Los Cabos is a municipality located at the southern tip of Mexico's Baja California Peninsula, in the state of Baja California Sur. It encompasses the two towns of Cabo San Lucas and San José del Cabo linked by a twenty-mile Resort Corridor of beach-front properties and championship golf courses. The area was remote and rural until the latter 20th century, when the Mexican government began to develop Cabo San Lucas for tourism, which then spread east to the municipal seat. The main draw is the climate and geography, where desert meets the sea, along with sport fishing, resorts and golf. This tourism is by far the main economic activity with over two million visitors per year. Over 1 million visit from the United States.

Mexican Federal Highway 1 highway in Mexico

Federal Highway 1 is a free (libre) part of the federal highway corridors of Mexico, and the highway follows the length of the Baja California Peninsula from Tijuana, Baja California, in the north to Cabo San Lucas, Baja California Sur, in the south. The road connects with Via Rapida, which merges into the American Interstate 5 (I-5) at the international border south of San Ysidro, California.

Santiago, Baja California Sur Place in Baja California Sur, Mexico

Santiago is a small town in Los Cabos Municipality in Baja California Sur, Mexico, located on Mexico's Highway 1, about an hour's drive north of San José del Cabo. Like Todos Santos it is almost directly on top of the Tropic of Cancer. It is also home of the only zoo in Baja California Sur.

Ciudad Constitución Place in Baja California Sur, Mexico

Ciudad Constitución is a city in the Mexican state of Baja California Sur. It is the seat of Comondú Municipality. As of 2015, the city had a total population of 44,918 inhabitants.. Ciudad Constitución is a small city which serves as a gateway to Magdalena Bay.

Federal Highway 1D is a tolled part of the Mexico Federal Highways, paralleling Fed. 1. There are two segments, one in the state of Baja California and another in the state of Baja California Sur.

Hurricane Fausto (1996) Category 3 Pacific hurricane in 1996

Hurricane Fausto was a Pacific hurricane that caused light damage to Baja California Sur in September 1996. On September 10, a tropical depression developed a short distance south-southeast of the Mexican Riviera. Slowly intensifying, Fuasto paralleled the coastline. It became a hurricane on September 12, and after briefly reaching major hurricane intensity, increasing wind shear resulted in a weakening trend. It moved ashore Baja California Sur on September 13 as minimal hurricane, and struck the mainland the next day. On September 15, the tropical cyclone was no more. While 15 in (380 mm) of rain was recorded, only one person was killed and damage was light.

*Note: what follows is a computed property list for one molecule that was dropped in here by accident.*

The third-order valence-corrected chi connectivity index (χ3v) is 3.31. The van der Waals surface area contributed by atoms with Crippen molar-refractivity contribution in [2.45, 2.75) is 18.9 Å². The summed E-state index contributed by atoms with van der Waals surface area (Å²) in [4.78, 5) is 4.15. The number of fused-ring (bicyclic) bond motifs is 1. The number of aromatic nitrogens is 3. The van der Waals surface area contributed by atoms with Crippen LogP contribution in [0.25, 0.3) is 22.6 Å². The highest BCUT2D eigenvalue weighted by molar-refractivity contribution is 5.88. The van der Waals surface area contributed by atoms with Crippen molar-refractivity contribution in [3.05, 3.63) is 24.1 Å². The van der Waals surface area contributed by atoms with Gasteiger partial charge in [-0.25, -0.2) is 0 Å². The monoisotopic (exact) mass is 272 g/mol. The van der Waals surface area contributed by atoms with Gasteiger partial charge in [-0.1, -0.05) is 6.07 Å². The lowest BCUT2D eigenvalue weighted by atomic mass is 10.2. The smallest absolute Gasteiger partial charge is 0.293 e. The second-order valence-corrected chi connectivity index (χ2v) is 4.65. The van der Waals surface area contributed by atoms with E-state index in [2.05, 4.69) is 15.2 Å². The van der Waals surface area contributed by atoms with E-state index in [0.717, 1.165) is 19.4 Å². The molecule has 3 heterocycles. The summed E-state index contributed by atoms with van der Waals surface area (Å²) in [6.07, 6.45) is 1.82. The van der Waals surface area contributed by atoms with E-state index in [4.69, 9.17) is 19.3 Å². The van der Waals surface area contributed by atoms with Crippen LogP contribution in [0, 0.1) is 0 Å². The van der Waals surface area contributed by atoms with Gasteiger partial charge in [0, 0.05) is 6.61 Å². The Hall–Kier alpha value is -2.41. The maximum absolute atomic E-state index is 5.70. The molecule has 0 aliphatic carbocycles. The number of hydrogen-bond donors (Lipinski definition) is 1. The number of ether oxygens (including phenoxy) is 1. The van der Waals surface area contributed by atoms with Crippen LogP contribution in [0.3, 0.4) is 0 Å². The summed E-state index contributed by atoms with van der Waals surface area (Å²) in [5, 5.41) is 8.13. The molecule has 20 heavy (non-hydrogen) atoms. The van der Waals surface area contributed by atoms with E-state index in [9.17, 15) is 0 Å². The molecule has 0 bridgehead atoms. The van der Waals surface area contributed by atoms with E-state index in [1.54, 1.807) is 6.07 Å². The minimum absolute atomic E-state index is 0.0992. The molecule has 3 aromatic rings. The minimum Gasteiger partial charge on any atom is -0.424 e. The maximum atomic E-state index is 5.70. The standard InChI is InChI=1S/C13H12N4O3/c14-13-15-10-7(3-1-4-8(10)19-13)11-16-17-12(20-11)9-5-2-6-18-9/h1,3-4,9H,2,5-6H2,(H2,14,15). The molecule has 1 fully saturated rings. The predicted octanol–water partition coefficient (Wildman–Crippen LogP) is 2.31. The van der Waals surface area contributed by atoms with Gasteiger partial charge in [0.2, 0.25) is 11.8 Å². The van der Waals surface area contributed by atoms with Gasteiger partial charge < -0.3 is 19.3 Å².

Federal Highway 3 is a free part of the federal highways corridors. One segment connects Tecate to Ensenada in Baja California. This segment ends at its junction with Fed. 1 at El Sauzal Rodriguez, just a little north of Ensenada. This segment of the highway is 112 kilometers (70 mi) long.

Federal Highway 22 is a free part of the federal highways corridors in two improved segments.

Federal Highway 11 is a free part of the federal highways corridors. Fed. 11 runs Fed. 1 in La Paz, Baja California Sur to Pichilingue, a total length of 18 km (11.18 mi).

Miraflores is a small town in the Municipality of Los Cabos. Miraflores is located about 45 miles north of San Jose del Cabo, 2 km west of Highway 1, just to the east of the Sierra de la Laguna. Miraflores is 220 meters above sea level. As of 2010, the town had a population of 1,384.

1941 Cabo San Lucas hurricane

The 1941 Cabo San Lucas hurricane is considered one of the worst tropical cyclones on record to affect Cabo San Lucas. The hurricane was first reported on September 8 off the coast of Mexico. It slowly moved northwestward while intensifying. After peaking in intensity, it entered the Gulf of California, and weakened rapidly. It dissipated on September 13.

Hurricane Odile Category 5 Pacific hurricane in 2014

Hurricane Odile is tied for the most intense landfalling tropical cyclone on the Baja California Peninsula during the satellite era. Sweeping across the peninsula in September 2014, Odile inflicted widespread damage, particularly in the state of Baja California Sur, in addition to causing lesser impacts on the Mexican mainland and Southwestern United States. The precursor to Odile developed into a tropical depression south of Mexico on September 10 and quickly reached tropical storm strength. After meandering for several days, Odile began to track northwestward, intensifying to hurricane status before rapidly reaching its Category 4 hurricane peak intensity on September 14. The cyclone slightly weakened before making landfall near Cabo San Lucas with winds of 125 mph (205 km/h). Odile gradually weakened as it tracked across the length of the Baja California Peninsula, briefly crossing into the Gulf of California before degenerating into a remnant system on September 17. These remnants tracked northeastward across the Southwestern United States before they were no longer identifiable on September 19.

References

  1. "Datos Viales de Baja California Sur" (PDF) (in Spanish). Dirección General de Servicios Técnicos, Secretaría de Comunicaciones y Transportes. 2011. p. 9. Archived from the original (PDF) on 2012-05-14. Retrieved 2012-01-27.[ better source needed ]